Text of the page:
The Defense Department is planning to cut its civilian workforce by about 5 to 6 percent - between 40,000 and 50,000 positions, by the end of 2018, Defense Comptroller Robert Hale said Wednesday. (Molly A. Burgess / U.S. Navy)
The Defense Department is planning to cut its civilian workforce by about 5 to 6 percent — between 40,000 and 50,000 positions — by the end of 2018, Defense Comptroller Robert Hale said Wednesday.
The department estimates it will have roughly 777,000 civilian employees at the end of fiscal 2013, and it will cut their ranks to about 765,000 next year, he said.
Many of the civilian cuts would be tied to a future round of base closures, which Hale said would allow Defense to consolidate its underutilized infrastructure.
The White House’s proposed 2014 budget calls for another Base Realignment and Closure round in 2015, although it said the process of closing bases would not begin until 2016 to allow the economy more time to recover.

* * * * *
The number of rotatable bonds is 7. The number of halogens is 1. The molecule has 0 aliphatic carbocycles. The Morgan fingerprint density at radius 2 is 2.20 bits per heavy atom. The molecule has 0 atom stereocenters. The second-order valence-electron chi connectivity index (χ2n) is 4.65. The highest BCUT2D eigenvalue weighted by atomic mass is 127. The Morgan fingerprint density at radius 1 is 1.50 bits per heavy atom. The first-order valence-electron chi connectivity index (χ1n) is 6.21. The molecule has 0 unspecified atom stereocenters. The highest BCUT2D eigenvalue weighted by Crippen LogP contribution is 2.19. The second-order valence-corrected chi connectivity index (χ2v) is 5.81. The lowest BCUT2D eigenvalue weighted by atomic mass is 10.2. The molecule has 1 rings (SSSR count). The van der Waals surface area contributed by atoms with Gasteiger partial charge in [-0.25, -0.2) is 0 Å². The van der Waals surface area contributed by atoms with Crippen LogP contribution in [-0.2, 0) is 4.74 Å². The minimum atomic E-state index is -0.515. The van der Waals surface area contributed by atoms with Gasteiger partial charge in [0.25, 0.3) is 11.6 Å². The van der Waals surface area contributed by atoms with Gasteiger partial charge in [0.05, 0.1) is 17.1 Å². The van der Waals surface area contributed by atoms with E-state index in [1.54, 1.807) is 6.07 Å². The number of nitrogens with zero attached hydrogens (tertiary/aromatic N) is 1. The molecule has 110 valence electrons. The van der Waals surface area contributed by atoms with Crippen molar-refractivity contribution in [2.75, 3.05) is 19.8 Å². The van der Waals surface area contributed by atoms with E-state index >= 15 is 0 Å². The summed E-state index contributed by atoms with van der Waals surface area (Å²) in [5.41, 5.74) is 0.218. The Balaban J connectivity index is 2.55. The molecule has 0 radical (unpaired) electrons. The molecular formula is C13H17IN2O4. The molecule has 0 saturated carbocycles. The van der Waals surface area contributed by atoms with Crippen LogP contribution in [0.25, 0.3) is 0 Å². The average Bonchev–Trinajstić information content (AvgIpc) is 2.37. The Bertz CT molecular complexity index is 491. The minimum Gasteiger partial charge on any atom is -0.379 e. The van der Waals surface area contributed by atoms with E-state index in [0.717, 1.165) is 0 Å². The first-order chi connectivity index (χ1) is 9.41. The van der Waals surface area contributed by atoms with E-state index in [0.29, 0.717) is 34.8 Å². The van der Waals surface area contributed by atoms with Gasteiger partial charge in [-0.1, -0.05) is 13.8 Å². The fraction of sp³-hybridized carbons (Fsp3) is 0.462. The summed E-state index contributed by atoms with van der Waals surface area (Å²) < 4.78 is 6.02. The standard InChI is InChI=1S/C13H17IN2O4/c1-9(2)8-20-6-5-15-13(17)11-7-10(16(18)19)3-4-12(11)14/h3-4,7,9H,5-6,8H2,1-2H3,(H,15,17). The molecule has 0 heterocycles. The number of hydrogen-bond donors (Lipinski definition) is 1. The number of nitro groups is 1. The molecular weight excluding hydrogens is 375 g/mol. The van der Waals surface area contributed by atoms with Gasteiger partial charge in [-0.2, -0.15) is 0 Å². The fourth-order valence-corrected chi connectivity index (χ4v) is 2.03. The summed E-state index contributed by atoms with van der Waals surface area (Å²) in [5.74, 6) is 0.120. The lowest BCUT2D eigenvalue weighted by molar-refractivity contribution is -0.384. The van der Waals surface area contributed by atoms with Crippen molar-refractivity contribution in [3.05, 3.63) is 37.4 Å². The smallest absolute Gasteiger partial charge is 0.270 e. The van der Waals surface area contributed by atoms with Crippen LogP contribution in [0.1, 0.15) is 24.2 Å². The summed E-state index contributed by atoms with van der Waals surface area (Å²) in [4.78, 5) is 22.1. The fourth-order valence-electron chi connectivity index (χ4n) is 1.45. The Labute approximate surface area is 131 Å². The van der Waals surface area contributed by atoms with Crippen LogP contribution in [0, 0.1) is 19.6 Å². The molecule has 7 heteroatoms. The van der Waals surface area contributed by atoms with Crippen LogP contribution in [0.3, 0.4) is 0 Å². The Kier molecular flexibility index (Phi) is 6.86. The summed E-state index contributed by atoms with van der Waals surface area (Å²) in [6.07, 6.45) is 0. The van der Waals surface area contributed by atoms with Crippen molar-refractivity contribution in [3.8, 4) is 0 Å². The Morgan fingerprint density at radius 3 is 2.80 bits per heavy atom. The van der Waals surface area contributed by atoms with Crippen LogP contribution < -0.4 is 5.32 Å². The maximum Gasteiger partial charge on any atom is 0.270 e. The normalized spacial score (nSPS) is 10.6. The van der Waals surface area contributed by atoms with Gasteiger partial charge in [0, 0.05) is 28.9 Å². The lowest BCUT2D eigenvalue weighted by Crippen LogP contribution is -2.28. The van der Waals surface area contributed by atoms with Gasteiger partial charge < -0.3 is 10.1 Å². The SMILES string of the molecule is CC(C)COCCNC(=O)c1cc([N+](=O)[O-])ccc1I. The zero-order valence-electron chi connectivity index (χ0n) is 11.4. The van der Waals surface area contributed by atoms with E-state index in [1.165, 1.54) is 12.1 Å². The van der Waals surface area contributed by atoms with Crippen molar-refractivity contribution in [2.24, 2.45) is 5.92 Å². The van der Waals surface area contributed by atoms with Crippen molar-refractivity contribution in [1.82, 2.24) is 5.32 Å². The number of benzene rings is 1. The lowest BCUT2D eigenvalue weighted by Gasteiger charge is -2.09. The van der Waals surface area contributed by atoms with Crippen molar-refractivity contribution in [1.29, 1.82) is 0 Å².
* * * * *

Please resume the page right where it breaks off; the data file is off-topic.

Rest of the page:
The Pentagon also plans to consolidate military health care facilities as part of a broader restructuring, which Hale said would also allow it to cut its civilian ranks. The planned end of the war in Afghanistan will also allow Defense to reduce its civilian ranks.
“I would hope that given the time to prepare, that we could do this through attrition,” Hale said. “But we aren’t far along enough to really know for sure as to how we’d do it.”
The Defense Department may offer early retirements to civilians and temporarily suspend hiring to reduce their ranks.
The department’s proposed $655.4 billion topline budget — a 5 percent reduction from fiscal 2012 levels — includes $167 billion for weapons systems. Defense wants to spend $8.4 billion to continue the F-35 Joint Strike Fighter program and $5.4 billion for the Virginia-class submarine. The budget also calls for upgrading the C-130 transport aircraft, the F-15 fighter, and the Stryker combat vehicle. Defense also wants to spend $653 million on advanced communication satellites.
Zachary Fryer-Biggs contributed to this story.